Make sure to add some small tinder, sticks or dry grass to begin building up your campfire. The homemade firestarter is only there to give the initial heat for lighting small combustible items. As it burns longer its great for slightly damp twigs and grass.
These DIY firestarters are water and wind resistant. They will survive getting wet on the outside due to the waterproofing properties of petroleum jelly, but don’t fully submerge them.
This is because we need to have the cotton ball fibres dry in the middle of the ball for easy combustion and a strong flame. They will also stay lit during a strong breeze which is handy in stormy weather when you are trying to light a campfire.
What is Petroleum Jelly?
Vaseline Petroleum Jelly is a must-have product in every home. In fact, we have a jar in our first aid kit. This purified petroleum jelly is used by millions of people around the world as a protector for minor cuts, scrapes, burns, relieve dry chapped skin and help protect skin from the drying effects of cold weather.
Vaseline Jelly works by creating a sterile sealing barrier that locks in moisture. This protects the skin and promotes its natural recovery process.
My wife uses it as a skin barrier when doing eyelash and eyebrow tinting. This protects the skin from getting colored the same. Its really hard to remove eyebrow tint from your skin, but the vaseline works great and wipes of easily.
Make sure if you are using this Vaseline to make homemade firestarters that you should buy a full jar just for this task. This is because it’s cheaper to make them in bulk, and you will go through the whole container.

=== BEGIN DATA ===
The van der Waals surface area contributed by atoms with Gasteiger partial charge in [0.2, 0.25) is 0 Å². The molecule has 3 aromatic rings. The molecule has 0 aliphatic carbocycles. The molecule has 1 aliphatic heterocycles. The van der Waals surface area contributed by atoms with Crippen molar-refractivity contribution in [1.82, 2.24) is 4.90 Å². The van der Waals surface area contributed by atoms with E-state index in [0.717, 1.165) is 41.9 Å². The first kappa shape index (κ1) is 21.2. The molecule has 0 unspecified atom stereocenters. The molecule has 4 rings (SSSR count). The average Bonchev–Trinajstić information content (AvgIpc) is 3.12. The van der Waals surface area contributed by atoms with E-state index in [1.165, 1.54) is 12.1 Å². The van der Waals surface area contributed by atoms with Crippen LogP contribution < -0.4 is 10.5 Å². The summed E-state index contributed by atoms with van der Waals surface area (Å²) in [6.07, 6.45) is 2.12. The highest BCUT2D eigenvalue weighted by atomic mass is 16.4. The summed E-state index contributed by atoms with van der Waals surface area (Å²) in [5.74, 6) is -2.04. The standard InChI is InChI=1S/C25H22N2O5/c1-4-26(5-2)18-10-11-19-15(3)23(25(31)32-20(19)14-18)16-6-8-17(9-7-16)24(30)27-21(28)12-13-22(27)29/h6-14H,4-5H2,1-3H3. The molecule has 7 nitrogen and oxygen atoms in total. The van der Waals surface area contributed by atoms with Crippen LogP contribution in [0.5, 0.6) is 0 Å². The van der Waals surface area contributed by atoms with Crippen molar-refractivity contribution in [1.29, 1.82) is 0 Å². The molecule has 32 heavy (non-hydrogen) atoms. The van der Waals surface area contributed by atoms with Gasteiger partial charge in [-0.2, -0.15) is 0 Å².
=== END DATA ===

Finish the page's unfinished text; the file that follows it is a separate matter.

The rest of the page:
A full 13oz (368 gram) jar will make around 150 small cotton ball firelighters depending on the coating layer.
Like any DIY homemade product make sure to label and store your petroleum jelly firestarters in a safe place. This will stop someone sticking their hand in the plastic zip lock bag trying to get a cotton ball out to use for something else and getting quite the surprise.
I like to store my homemade vaseline cotton balls in my survivalist bug out bag as well as a few extra ones inside the first aid kit for emergencies.
In the past, I have been using these lighting nugget firestarters shown above with great success. But I love making my own as it is 1/4 the price for the same 100 amount. If you light fires every day then the savings will very quickly add up.
Plus I think its more fun to make your own and be a real prepper in this world of throwaway consumables. For something different what not try your hand at making some sawdust and wax firestarters.
Good luck and have a fun time making your own petroleum jelly firestarters. Drop me a comment below on any other ways you know how to make firelighters.
As an electrician and a survivalist prepper, I want to share some of my ideas, thoughts, hardware, and survival techniques I have learned over the past 20 years. The world is changing fast and we need to be repaired for what may come if society breaks down.
That’s really cool thanks for the tip. I’m going to try this out on my next scout camp.